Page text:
Writer: George Bernard Shaw
Director: Chris Line
Reviewer: Glen Pearce
In a year when there are a number of theatrical production marking the centenary of the First World War, there’s another 100 year anniversary that has perhaps gone unnoticed. Though written two years previously, 1914 saw the first performance of Pygmalion and while it has gone through various incarnations since, including being turned into the musical My Fair Lady, the script has lost none of its impact.
While social trends may have moved on since the Victorian England Shaw captured, themes of image, belonging and class stereotype still remain as prevalent today as when first written.
Bury Theatre Workshop’s production focuses squarely on the human impact; simple staging and direction draw us into the emotional impact of Higgins’ linguistic experiments. There’s more to social standing however than elocution and Eliza’s transformation from strangulated vowels to the embodiment of refinement also mirrors her growing confidence and ambition.
Chris Line’s direction also draws out the comedy in Bernard Shaw’s creations, playing with the social uncertainty of both Eliza and Higgins to great effect.
Erin Lacey’s Eliza provides the emotional anchor of the evening. It’s an assured performance that shifts from wailing flower girl to the embodiment of refinement perfectly. Lacey balances the uncertainty of the flower girl with a feisty independence.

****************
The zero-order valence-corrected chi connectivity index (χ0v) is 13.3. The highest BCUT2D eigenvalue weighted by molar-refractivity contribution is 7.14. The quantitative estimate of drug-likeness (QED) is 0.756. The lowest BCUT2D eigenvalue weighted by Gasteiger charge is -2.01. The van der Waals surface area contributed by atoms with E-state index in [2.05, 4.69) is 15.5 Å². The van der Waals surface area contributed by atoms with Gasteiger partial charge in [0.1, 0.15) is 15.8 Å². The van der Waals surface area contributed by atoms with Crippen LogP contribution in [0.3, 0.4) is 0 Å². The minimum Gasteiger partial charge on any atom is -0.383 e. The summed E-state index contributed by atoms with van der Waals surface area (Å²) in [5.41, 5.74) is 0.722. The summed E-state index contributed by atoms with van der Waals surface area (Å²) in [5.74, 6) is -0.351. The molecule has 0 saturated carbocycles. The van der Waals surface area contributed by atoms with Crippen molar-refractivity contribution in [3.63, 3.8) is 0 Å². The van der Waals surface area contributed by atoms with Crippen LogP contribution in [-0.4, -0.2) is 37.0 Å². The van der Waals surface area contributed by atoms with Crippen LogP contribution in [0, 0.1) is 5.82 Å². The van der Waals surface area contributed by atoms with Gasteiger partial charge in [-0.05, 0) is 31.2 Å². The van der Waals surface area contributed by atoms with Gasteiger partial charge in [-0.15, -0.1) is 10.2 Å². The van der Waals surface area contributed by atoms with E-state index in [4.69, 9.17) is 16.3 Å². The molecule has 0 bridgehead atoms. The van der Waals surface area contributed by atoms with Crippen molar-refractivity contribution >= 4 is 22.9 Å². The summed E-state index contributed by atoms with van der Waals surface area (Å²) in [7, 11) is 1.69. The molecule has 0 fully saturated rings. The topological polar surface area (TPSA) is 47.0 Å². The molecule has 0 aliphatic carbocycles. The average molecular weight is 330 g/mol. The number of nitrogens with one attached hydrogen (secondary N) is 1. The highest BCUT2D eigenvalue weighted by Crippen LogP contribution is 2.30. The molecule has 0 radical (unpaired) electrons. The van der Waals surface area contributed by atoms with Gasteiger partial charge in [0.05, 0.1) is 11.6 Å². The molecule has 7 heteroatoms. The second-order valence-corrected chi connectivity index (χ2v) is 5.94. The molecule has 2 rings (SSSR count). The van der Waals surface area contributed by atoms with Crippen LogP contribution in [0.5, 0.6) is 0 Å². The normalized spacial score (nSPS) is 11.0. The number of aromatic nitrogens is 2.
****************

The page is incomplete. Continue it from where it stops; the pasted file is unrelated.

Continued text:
As Eliza’s foil, Tim Lodge’s Henry Higgins is assured and less monstrous than other readings of the character. Yes, this Higgins is full of bravado and self-importance but, like his pupil there is also a sense of vulnerability.
There’s fine support from John Lintin’s Colonel Pickering, the very model of decorum and Sue Hodgson as Mrs Higgins but some of the other supporting characters fail to convince.
While opening night nerves may have played a part sadly, for a play centred around speech and diction, clarity and projection is sadly lacking.
There’s also a worrying lack of chemistry between the central characters. While Lacey and Lodge spar well as Eliza and Higgins, the performance seems to have been developed in isolation and it’s hard to connect the pair. The same came be said with Eliza’s burgeoning relationship with Freddy Eynsford Hill (an underplayed Mark Robinson).
Some attention to the flow between scene changes would reap benefits for pace but nothing that can’t easily be ironed out during the run.
The Covent Garden flower sellers may have long gone, but Eliza Doolittle still has the power to speak to modern audiences, perhaps that’s the best testament to the power of voice there is.
Runs until February 8